Prepare for outdoor swimming
What attracts people to swimming in freezing cold, murky and, sometimes, dangerous waters? For the majority of us, swimming in a nice heated pool that satisfies our need for water exercise or recreation, but for some the draw of the wild is just too strong.
So how should you prepare for outdoor swimming?
Swimming in open water is increasing as a sport and as a pastime, with clubs and associations popping up all over the UK. As with other outdoor sports like hiking, canoeing and mountain biking, there are risks attached. A look at the statistics of UK water-related deaths from 2015 show that of the 321 deaths from drowning, and that the majority of them did not intend to be in the water.
There are certain points of common sense to consider when preparing for an outdoor swim –
- Weather conditions on the day.
- Illness or injury to swimmer.
- Ensuring swimming gear is not damaged or worn.
- An understanding of your own capabilities.
Planning a swim
Unless you are taking part in an organised swim, charity event or as a member of a swimming club, there are several steps to take.
Do I need permission?
Well, in Scotland people are free to swim in open spaces, but in England, Wales & Northern Ireland the laws are not so clear. The rules seem to follow the laws of trespassing, which simply state that if you are not crossing private land to access the water, then it’s okay. It is, however, legal to swim in any body of water that is open to boats.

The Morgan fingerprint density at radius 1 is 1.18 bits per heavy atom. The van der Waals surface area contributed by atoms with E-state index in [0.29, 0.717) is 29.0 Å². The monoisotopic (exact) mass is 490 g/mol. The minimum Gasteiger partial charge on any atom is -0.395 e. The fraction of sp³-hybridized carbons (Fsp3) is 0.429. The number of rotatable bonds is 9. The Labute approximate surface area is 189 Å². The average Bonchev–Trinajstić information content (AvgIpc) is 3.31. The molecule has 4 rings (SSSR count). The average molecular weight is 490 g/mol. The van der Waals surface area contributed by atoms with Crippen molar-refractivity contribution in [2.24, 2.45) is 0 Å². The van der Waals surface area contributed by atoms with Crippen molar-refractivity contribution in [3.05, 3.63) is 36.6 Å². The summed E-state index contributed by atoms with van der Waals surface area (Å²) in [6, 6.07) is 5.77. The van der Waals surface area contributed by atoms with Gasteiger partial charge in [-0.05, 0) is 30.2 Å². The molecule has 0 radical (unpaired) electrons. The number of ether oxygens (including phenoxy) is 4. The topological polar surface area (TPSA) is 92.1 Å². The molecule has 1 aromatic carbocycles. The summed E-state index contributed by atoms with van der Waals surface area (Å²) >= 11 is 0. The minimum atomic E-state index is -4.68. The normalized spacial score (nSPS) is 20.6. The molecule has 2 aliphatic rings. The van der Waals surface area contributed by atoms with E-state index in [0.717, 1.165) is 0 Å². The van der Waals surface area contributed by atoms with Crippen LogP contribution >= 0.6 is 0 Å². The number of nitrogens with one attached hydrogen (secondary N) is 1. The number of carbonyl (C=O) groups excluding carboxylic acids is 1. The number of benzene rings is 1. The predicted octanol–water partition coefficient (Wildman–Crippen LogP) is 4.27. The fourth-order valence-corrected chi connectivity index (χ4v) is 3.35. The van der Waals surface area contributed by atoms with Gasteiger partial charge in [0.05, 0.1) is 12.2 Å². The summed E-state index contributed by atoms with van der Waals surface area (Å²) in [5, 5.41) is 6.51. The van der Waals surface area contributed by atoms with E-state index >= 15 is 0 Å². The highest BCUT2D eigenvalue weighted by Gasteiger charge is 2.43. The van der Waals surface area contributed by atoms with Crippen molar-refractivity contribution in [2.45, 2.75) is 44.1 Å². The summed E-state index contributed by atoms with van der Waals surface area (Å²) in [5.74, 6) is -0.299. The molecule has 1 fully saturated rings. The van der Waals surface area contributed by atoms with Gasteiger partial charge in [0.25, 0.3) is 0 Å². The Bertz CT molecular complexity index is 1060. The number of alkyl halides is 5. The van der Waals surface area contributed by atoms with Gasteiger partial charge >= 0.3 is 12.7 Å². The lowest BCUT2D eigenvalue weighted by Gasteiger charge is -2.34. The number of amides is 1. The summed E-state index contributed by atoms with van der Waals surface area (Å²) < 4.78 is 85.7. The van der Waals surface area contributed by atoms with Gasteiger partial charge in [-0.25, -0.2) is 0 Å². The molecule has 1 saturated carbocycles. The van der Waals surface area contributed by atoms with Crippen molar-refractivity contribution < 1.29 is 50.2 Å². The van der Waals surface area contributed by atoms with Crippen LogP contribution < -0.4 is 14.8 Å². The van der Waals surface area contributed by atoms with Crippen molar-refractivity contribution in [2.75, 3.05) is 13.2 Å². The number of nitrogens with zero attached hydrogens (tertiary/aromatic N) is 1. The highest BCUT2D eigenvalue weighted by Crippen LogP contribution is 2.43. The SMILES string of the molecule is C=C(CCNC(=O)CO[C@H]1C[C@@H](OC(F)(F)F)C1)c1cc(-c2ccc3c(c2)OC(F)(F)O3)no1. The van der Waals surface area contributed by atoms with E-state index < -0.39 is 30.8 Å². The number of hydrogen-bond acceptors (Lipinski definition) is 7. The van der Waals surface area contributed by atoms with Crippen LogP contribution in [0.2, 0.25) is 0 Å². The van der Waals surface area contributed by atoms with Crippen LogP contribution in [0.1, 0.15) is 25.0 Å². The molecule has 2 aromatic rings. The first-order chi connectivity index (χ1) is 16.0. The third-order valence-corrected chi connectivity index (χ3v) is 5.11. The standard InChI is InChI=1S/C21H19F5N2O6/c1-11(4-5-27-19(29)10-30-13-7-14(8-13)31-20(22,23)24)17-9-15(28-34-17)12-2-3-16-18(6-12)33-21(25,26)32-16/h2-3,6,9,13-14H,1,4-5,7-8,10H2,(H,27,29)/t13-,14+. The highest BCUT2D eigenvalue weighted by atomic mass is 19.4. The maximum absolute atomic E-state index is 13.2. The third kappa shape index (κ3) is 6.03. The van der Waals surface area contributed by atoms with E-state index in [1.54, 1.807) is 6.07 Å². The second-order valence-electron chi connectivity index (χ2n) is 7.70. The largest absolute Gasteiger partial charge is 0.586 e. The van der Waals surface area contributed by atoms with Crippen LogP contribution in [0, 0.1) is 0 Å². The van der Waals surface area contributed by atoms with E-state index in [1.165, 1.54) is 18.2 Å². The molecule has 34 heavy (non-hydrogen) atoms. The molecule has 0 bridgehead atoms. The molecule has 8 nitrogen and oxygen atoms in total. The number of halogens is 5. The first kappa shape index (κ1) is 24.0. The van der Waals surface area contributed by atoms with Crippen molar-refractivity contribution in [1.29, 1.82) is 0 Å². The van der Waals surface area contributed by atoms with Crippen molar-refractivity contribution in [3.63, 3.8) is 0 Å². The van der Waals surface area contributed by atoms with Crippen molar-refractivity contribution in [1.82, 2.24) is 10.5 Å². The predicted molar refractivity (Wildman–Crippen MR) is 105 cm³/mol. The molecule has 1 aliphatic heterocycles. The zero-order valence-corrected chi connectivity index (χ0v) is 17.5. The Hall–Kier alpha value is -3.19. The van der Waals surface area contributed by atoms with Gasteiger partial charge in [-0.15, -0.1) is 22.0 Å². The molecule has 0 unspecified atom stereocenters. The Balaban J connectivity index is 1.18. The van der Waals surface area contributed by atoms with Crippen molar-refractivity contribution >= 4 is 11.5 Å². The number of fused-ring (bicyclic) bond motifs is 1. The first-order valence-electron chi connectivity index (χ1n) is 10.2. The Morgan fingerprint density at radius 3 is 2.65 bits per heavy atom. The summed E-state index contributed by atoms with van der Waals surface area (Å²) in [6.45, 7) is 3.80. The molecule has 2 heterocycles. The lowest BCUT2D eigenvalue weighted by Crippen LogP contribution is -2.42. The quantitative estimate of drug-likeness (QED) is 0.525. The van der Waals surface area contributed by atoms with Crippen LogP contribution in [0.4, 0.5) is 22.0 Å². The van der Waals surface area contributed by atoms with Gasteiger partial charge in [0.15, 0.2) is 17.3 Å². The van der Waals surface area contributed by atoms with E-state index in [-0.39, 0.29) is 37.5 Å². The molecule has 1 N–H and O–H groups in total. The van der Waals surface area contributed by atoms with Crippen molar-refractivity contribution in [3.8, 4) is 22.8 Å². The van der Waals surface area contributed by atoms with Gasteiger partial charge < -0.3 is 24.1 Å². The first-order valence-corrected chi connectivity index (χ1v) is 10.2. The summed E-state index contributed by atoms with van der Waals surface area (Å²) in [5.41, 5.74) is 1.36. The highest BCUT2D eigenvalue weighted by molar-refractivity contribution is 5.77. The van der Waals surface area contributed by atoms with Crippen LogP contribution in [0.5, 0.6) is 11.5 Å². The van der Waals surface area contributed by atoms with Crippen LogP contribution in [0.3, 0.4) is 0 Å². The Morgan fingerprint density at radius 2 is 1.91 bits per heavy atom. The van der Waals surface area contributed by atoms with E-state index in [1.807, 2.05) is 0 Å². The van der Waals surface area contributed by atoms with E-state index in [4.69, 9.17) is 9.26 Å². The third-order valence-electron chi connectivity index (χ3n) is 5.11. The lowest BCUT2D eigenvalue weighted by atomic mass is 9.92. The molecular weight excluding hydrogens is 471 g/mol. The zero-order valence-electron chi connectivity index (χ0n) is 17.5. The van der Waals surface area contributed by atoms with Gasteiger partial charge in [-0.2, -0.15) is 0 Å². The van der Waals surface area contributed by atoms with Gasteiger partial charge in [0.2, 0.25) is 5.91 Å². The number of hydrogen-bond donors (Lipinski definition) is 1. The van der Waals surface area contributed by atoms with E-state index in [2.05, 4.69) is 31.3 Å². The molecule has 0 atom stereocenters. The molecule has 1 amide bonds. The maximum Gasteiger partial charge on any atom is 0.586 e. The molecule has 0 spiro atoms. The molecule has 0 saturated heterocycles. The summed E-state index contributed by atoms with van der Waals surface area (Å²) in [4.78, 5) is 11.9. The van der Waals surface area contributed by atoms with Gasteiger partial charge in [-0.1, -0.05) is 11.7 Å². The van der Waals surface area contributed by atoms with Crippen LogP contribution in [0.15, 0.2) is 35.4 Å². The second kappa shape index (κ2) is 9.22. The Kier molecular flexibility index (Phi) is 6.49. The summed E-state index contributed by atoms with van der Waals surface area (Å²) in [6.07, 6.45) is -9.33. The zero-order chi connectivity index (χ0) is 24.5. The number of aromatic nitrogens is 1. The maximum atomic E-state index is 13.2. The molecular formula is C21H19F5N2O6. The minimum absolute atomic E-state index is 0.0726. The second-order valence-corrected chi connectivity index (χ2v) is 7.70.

How clean is the water?
Sometimes, our eyes and nose are a better test than data, so it makes sense to visit the water beforehand and see for yourself. The UK rivers are cleaner than they have been in over a century, but there are some hazards that swimmers need to be alert to –
- Blue green algae. Over the Summer months bursts of blue green algae can emerge over the surface of warm still water. This algae can cause major allergic reactions and rather nasty rashes.
- Weil’s disease. This disease is the severe form of leptospirosis, a bacterial infection caught from entering and exiting infected water that contains the infection. Although there is reported to be a 5-10% mortality rate by covering up any cuts or scratches and seeking out medical advice if you show symptoms of flu the long term effects should be minimal.
- Pollution. It’s vital you check waterways for signs of sewage outlets, farmland runoff and industrial pollution. Take a look at the Environmental Agency website as they have updated information about most open water situations
How do I keep safe?
Ensure you are optimally fit and healthy if you are embarking on any kind of outdoor swimming. There are no lifeguards sitting on the side of the ocean if you get into trouble! Some other pointers to refresh ourselves with are:
- Wear a brightly coloured hat.
- Acclimatise yourself to the water.
- Swim in pairs if possible.
- Swim with a boat alongside if tackling an open stretch of water that covers a fair distance.
- DO NOT swim under the influence of alcohol in circumstances.
So, for those of you that feel you need more of a challenge than the 50 lengths at the local swimming pool, why not check out some of the Open swimming clubs and see just how far your love of water can take you.
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